Particle physicists Erlend Bolle, David Volgyes, Michael Rissi and Kim-Eigard Hines have developed a PET scanner small enough to fit inside an MR scanner (Photo: Yngve Vogt)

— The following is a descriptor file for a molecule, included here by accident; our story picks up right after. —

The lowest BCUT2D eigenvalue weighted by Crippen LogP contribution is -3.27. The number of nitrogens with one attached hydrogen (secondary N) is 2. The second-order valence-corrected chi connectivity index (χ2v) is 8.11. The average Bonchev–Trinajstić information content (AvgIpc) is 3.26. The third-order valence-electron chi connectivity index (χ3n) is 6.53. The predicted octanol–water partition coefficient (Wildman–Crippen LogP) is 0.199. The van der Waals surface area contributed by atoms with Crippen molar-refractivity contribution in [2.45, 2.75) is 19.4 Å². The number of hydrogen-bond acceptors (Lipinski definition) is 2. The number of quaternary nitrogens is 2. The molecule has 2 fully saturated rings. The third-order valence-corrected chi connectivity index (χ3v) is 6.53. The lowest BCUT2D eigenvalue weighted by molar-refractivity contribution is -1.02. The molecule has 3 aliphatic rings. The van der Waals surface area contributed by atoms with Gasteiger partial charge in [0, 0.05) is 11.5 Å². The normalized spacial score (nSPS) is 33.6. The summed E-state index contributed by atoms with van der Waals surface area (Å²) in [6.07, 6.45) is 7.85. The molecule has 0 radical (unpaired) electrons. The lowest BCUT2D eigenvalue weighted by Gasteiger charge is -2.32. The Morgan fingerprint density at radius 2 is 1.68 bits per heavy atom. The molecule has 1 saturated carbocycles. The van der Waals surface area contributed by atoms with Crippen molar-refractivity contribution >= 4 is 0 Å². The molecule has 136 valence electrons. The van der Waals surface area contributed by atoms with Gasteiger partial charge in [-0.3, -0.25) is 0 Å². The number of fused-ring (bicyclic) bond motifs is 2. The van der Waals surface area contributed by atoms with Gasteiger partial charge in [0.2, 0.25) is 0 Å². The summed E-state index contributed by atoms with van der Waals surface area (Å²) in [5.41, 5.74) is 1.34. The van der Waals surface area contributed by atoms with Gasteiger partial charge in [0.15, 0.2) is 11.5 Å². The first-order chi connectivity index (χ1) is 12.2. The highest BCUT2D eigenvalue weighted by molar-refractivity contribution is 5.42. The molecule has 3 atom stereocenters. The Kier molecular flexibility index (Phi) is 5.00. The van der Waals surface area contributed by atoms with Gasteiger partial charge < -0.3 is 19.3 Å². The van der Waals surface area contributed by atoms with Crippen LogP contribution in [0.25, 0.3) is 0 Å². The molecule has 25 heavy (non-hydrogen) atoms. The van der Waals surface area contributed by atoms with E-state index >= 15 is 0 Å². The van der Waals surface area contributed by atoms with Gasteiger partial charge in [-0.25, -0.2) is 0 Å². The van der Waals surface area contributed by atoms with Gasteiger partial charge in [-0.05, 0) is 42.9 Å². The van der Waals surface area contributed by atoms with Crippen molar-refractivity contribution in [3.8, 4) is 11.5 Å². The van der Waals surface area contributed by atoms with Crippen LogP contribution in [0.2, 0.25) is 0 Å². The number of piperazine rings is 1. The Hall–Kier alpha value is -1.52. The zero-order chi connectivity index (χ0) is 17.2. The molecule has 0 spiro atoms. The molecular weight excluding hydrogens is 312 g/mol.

So you’re unlucky enough to be hit with the real C-word: cancer. That sucks. But what can be worse is that many current medical scanning techniques come with large levels of radiation. The current practice of combining PET (Positron emission tomography) and CT (computerized tomography) scans produces good images, but the cost is high: a dose of radiation ten times the background amount the average human gets in a year. And that’s just one scan. Many cancer patients have to endure multiple scans. A new PET scanner from physicists at the University of Oslo (UiO) cuts the radiation dose in half and is also small enough to fit inside an MR scanner. Although it was developed for animals, the researchers say it could be easily adapted for human clinical examinations.